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Artest thinks N.Y. scares free agents away from Knicks

LOS ANGELES - From Ron Artest's generally unique perspective, the issues that might keep the star-quality free agents from signing with the Knicks next summer aren't as much the supporting cast or the recent history of perpetual losing. Instead it is a much greater problem that not even the Knicks can control.

The Lakers forward, who is proudly from Queensbridge, said players are "scared" of New York.

"People always say, 'New York, they always booing us.' They're just scared," Artest said Tuesday after the morning shootaround, before the Knicks, who are owned by Cablevision, which also owns Newsday, played the Lakers last night at Staples Center. "They're just scared of the fans and scared of the media . . . They're scared because you know how crazy it is in New York in the media and when you have a bad game and once that pressure gets to you. But if somebody wants to be there, they've got to be able to say, 'Enough of this B.S., and I don't care what anybody thinks of me.' Even if the fans boo when you lose, you've got to be able to take that and play."

He later said: "You know how New York is, if you're not doing well, we don't like you. You know? You've got to produce . . . You guys have to write stories and the fans want to win. So if you go with that understanding, you'll be fine in New York. New York is a tough place and a tough place to play."

Artest, in an uninterrupted, effusive monologue, also explained how he would handle things if he played in New York.

He insists he wouldn't allow the media to put pressure on him. "That's why I went to St. John's. People were like, 'Don't go to St. John's because you don't need the distractions.' I was like, 'I'm going here because I want to go here.' If I wanted to play for the Knicks, I would play because I wanted to play and I wouldn't feel no pressure from anybody."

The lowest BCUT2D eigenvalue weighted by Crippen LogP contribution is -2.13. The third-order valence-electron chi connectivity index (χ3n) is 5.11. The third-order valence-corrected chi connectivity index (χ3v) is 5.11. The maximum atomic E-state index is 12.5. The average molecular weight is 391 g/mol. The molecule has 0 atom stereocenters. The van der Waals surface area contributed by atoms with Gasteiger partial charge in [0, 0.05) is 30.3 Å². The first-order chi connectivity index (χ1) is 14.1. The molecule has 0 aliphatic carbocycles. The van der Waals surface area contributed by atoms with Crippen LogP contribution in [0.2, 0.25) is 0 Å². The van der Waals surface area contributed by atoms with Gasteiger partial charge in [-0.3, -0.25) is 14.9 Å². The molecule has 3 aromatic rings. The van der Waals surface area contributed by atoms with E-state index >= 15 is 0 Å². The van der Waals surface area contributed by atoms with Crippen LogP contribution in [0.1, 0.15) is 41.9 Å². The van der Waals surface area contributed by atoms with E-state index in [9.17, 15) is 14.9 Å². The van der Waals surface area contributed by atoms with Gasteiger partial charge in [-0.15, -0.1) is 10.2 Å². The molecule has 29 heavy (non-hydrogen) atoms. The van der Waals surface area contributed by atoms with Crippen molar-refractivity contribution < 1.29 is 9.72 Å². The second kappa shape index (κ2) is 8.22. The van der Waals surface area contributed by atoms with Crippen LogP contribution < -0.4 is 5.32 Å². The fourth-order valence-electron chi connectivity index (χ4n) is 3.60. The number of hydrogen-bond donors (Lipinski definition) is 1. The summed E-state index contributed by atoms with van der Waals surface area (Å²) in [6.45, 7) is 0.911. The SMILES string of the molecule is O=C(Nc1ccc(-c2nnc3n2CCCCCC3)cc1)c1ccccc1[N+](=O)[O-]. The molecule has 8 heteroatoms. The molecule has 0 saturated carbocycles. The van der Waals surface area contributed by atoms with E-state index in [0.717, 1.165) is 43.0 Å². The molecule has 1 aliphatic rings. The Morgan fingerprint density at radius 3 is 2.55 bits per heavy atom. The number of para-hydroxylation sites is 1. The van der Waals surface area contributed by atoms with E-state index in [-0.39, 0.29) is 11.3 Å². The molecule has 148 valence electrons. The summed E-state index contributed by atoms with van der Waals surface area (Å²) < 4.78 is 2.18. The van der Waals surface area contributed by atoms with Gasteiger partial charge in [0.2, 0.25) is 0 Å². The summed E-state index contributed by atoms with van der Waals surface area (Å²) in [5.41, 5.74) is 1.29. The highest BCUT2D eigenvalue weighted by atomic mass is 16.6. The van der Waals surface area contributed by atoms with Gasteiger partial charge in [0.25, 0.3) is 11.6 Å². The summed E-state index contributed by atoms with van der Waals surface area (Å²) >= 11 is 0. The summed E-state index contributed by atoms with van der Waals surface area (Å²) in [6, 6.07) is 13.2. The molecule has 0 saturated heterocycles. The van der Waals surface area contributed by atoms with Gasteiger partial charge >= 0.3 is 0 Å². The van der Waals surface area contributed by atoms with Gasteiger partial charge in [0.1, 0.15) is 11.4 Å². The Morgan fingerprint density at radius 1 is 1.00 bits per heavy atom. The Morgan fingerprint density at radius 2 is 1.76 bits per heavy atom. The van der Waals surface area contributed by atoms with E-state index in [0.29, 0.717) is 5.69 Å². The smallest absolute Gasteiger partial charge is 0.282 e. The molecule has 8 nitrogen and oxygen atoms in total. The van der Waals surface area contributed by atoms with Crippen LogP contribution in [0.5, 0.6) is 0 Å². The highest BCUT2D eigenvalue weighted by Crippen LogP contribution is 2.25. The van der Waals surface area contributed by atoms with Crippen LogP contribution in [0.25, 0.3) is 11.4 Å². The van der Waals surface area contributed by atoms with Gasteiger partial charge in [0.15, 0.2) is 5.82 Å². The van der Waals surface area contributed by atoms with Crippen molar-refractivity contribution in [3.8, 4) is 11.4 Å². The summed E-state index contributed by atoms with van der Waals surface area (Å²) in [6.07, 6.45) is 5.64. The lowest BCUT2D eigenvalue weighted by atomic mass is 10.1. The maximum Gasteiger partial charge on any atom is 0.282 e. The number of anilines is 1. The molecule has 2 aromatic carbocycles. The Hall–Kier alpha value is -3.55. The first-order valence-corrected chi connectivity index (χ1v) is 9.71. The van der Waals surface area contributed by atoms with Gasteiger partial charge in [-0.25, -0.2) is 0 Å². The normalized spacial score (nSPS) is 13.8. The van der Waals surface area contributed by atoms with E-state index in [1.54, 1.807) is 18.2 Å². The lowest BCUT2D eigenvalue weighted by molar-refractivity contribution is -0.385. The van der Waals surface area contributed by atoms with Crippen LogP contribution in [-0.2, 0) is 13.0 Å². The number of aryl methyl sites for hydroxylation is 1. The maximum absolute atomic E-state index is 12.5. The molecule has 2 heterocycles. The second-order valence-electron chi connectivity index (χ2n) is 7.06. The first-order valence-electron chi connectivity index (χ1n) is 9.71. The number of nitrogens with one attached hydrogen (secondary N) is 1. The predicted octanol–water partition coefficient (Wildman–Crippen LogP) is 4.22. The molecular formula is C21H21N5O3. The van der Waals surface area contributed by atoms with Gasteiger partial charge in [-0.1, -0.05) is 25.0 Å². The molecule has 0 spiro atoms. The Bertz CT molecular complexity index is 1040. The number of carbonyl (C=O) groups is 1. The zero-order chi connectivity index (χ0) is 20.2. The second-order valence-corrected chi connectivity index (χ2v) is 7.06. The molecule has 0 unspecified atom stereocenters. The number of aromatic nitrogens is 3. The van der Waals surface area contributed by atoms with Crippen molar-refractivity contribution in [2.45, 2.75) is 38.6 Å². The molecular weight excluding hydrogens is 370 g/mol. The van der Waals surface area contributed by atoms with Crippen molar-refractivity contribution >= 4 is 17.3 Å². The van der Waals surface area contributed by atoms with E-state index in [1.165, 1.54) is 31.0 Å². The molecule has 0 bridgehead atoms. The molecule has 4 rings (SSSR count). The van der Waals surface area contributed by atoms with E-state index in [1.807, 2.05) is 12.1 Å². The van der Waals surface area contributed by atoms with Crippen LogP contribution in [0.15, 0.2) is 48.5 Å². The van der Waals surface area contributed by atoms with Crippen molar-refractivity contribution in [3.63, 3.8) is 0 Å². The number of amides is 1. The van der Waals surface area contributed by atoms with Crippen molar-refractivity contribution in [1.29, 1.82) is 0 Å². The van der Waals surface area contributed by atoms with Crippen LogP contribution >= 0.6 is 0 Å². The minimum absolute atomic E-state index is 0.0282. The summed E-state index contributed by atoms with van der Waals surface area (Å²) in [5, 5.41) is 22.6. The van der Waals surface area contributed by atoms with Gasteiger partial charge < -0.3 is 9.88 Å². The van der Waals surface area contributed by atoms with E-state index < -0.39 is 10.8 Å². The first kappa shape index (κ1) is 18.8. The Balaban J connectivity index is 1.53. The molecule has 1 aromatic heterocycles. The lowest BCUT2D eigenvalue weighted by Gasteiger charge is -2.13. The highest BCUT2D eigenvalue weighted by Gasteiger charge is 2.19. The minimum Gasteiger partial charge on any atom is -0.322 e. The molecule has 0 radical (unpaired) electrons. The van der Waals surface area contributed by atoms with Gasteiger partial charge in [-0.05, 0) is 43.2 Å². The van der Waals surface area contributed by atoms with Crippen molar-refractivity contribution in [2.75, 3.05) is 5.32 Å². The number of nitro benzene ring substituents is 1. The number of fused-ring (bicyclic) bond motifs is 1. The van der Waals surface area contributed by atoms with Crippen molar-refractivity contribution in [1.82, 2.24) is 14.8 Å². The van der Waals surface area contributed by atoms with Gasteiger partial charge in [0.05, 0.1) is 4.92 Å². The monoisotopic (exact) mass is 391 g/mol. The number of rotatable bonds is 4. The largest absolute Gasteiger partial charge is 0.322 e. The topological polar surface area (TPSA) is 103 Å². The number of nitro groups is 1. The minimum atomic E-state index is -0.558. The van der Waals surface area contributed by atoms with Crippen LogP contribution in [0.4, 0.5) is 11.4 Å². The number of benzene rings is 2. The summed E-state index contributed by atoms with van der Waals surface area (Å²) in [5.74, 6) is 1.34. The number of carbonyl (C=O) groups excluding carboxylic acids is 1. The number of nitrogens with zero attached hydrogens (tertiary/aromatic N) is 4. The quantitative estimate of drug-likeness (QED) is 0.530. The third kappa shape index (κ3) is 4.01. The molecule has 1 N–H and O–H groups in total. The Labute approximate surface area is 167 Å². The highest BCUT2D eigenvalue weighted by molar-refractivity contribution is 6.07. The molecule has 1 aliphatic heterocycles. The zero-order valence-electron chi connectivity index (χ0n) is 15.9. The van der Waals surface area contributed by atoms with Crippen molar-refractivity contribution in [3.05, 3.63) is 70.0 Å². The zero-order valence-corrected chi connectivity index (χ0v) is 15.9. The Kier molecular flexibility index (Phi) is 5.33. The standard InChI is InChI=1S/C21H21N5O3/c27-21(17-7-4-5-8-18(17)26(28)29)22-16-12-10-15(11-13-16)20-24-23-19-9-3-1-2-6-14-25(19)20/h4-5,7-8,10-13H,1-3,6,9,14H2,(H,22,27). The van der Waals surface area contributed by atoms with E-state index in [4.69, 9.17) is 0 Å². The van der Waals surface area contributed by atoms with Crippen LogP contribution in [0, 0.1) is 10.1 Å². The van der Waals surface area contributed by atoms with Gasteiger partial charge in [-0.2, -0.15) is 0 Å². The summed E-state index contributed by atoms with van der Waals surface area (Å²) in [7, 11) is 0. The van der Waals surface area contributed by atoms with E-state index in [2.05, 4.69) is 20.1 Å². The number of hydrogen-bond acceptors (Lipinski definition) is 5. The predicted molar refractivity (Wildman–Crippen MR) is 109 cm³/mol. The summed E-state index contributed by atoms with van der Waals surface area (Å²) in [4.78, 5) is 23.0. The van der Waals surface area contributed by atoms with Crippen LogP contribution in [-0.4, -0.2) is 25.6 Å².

Asked if he felt if LeBron James - the Knicks' primary target in the 2010 free agency sweepstakes - could handle the pressure, Artest replied: "LeBron? I know he could."

Artest had held out hope that he might one day play for the Knicks, who infamously passed on him in the 1999 draft for French center Frederic Weis. Isiah Thomas couldn't work out a trade to acquire him from the Sacramento Kings and Donnie Walsh showed no interest in giving up 2010-11 salary-cap space by signing him as a free agent this summer.

Though Artest now seems to have given up on his dream, he still wants to see the franchise get back on its feet and be a contender.

Phil Jackson, who was part of the franchise's brief and distant championship era and not too long ago strongly considered coaching the Knicks, considers New York "an attractive place to play" and "all the facilities are in place to make life as easy as possible for the players." But he did not agree with Larry Brown, who earlier this season said the NBA needed the Knicks to be a good team.

"I don't know, how long has it been?" Jackson said. "I don't even think 2001 was a team you could say was a great team. It hasn't been since the mid-'90s, somewhere in that era, that the team has been a substantial team. They haven't won a championship since '73 and the league's been doing fine. It's nice to have a good team there and it's important that basketball is still an important game to the New Yorkers. But the league has survived without them having a championship or [being] contenders."

But just how much better off would the league be if there was a bona fide superstar in New York?

"It'll be a huge thing to see L.A.-New York in the championship, you know?" Artest said. "Somebody, go to New York."

New York Sports